A Milky Way Dawn

By: Babak A. Tafreshi

 

Region: Americas

Site: Cerro Paranal - Chile

Date: 2014 March 27

TWAN

Comments: 1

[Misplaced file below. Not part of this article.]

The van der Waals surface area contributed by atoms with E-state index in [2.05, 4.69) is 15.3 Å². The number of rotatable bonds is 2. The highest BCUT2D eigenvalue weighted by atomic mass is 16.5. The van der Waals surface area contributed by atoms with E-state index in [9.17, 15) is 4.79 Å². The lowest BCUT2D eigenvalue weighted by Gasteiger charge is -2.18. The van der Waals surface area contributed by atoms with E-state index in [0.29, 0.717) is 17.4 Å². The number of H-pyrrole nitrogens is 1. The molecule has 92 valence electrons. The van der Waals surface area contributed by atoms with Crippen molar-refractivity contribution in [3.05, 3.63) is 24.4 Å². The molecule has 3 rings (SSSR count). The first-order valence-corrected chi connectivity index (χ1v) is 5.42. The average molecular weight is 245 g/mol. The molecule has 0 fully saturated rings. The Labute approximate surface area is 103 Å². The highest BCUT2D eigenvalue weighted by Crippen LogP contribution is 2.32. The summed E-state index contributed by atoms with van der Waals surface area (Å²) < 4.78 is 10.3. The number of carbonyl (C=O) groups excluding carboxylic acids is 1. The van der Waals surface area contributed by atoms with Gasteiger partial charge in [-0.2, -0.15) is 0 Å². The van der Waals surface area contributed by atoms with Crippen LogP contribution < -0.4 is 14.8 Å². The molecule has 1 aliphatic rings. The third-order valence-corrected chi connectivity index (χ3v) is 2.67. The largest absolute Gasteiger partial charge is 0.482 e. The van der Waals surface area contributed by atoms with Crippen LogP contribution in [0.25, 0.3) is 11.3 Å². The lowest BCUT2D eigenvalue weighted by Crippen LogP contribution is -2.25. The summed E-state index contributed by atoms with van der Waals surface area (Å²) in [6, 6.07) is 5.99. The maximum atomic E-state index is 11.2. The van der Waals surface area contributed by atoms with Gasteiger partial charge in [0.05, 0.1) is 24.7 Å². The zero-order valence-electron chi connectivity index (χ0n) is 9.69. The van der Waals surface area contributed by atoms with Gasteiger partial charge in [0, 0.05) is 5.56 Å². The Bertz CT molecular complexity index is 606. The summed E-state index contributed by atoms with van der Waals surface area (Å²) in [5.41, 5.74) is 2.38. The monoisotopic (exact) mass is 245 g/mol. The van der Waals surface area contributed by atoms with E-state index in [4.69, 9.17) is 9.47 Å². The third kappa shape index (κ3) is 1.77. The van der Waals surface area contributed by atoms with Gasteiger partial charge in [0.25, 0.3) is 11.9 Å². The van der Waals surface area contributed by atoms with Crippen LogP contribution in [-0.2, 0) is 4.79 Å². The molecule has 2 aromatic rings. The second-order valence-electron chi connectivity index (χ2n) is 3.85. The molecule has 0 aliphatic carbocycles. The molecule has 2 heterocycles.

As seen on Astronomy Picture of the Day and the National Geographic News, while dawn broke on 2014 March 27, the center of the Milky Way Galaxy stood almost directly above the European Southern Observatory's Paranal Observatory. In the dry, clear sky of Chile's Atacama desert, our galaxy's dusty central bulge is flanked by Paranal's four 8 meter Very Large Telescope units in this astronomical fisheye view. Along the top, Venus is close to the eastern horizon. The brilliant morning star shines very near a waning crescent Moon just at the edge of one of the telescope structures. Despite the bright pairing in the east, the Milky Way dominates the scene though. Cut by dust lanes and charged with clouds of stars and glowing nebulae, the center of our galaxy sprawls across the darker zenith even as the deep blue sky grows brighter and buildings still glint in moonlight. Babak Tafreshi, ESO

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